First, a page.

Arab Nations May Boycott Australian Goods Over East Jerusalem

Canberra tries to calm crisis sparked by attorney general's statement that East Jerusalem should not be defined as 'occupied.'

Dan Goldberg
The Sydney Opera House
The Sydney Opera House Credit: Bloomberg
Dan Goldberg

SYDNEY – Arab nations may boycott Australian goods in protest at Canberra’s “shameful” declaration last week that it will no longer refer to East Jerusalem as “occupied.”

A delegation of almost 20 ambassadors and senior diplomats – including representatives from Indonesia, Egypt, Saudi Arabia and Pakistan – lodged a formal complaint with the Department of Foreign Affairs and Trade in Australia's capital last week, local media reported.

One of the envoys, Jordanian Ambassador Rima Alaadeen, said activists were urging people to boycott Australian goods during Ramadan later this month.

In the West Bank, Tom Wilson, Australia’s diplomatic representative to the Palestinian Authority, was summoned for a diplomatic dressing-down by Foreign Minister Riyad al-Maliki, who blasted the “radical change in Australia’s position on Palestine.”

At the same time, the Arab League and the Organization of Islamic Conference agreed to hold a joint emergency meeting to determine their response to the furor.

Australian Foreign Minister Julie Bishop is expected to meet a delegation of Arab ambassadors this week to help calm the crisis, which was triggered when Australia’s top lawyer told a Senate committee that the term “occupied” was neither “appropriate nor useful.”

“The description of East Jerusalem as ‘occupied’ is a term freighted with pejorative implications,” Attorney-General George Brandis said. “It should not and will not be the practice of the Australian government to describe areas of negotiation in such judgmental language.”

But local media revealed this week that Brandis' comments had apparently caught the government off-guard. Prime Minister Tony Abbott, who was visiting the United States at the time, stressed that it was a “terminological clarification” and did not constitute a policy shift.

“There has been no change of policy, absolutely no change in policy. There’s been a terminological clarification,” he said. “This is an area where people are, inevitably, extremely sensitive.”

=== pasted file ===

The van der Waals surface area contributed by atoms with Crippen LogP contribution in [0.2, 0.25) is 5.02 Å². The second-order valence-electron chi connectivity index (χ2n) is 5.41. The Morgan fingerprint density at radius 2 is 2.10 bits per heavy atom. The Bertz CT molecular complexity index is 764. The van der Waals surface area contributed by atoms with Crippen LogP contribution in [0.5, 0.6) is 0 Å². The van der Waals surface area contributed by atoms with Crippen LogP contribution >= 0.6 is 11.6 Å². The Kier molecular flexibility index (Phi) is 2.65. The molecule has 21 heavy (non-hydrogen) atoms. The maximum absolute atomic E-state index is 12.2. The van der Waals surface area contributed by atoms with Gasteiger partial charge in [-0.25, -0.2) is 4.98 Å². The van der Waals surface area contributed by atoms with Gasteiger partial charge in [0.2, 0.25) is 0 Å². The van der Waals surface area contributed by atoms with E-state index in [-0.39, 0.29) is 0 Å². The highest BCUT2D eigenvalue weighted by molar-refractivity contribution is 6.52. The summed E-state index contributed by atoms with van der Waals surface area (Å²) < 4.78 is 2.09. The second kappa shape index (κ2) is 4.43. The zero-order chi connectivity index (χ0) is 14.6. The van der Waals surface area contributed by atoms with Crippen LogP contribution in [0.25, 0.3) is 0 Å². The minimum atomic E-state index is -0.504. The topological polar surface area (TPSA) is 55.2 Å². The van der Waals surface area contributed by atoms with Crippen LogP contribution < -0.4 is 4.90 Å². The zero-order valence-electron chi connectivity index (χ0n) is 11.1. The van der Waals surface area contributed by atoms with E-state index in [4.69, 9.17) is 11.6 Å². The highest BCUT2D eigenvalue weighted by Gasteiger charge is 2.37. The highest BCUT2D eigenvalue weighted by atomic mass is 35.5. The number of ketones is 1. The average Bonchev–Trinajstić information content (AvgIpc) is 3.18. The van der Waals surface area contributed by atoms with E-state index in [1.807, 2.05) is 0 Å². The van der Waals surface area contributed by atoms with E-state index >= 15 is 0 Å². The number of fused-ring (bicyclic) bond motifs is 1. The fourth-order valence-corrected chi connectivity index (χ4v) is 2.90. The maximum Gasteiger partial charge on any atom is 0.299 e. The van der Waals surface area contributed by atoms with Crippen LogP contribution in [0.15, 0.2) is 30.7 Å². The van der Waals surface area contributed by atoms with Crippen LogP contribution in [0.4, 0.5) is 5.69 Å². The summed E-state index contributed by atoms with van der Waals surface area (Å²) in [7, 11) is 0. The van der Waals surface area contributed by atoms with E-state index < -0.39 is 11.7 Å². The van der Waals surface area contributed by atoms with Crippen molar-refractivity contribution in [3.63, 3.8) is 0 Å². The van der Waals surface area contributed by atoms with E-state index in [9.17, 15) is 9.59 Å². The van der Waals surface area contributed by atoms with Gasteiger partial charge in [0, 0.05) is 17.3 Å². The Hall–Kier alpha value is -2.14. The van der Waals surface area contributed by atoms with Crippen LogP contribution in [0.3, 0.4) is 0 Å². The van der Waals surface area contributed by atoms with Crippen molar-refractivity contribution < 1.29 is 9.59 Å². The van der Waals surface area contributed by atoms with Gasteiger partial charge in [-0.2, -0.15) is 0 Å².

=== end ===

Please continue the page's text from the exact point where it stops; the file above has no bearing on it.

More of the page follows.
He added: “People trade with us because we are a good trading partner... Nothing that has happened in the last couple of days could detract from that.”

But Palestinian Authority spokesman Xavier Abu Eid was among those fuming.

“With its shameful statements against international law, the Australian government has become part of the problem rather than part of the solution,” he said.

Izzat Abdulhadi, the head of the General Delegation of Palestine to Australia, said a boycott was a possibility. “I’m afraid this will really cast a lot of shadows, negative shadows, over relations between Australia and the Arab world, and there will be a sort of negative consequences,” he told the Australian Broadcasting Corporation.

Australia’s live sheep trade and agricultural products to the Arab world is worth in excess of $2 billion a year.

“We are very concerned about [the incident] and we are working closely with the agriculture minister,” said Brent Finlay, president of the National Farmers’ Federation. “It is an unfortunate hiccup.”

While the declaration sparked a furious response in the Arab world, Israeli Prime Minister Benjamin Netanyahu – who is scheduled to visit Australia next month – hailed it as “refreshing, given the chorus of hypocrisy and ignorance.”

“I certainly appreciate this stand by the Australian government," Netanyahyu added, "and I am certain that all those who want to see an agreement here based on peace, justice and truth – and it is impossible to build peace based on historic lies – would agree.”

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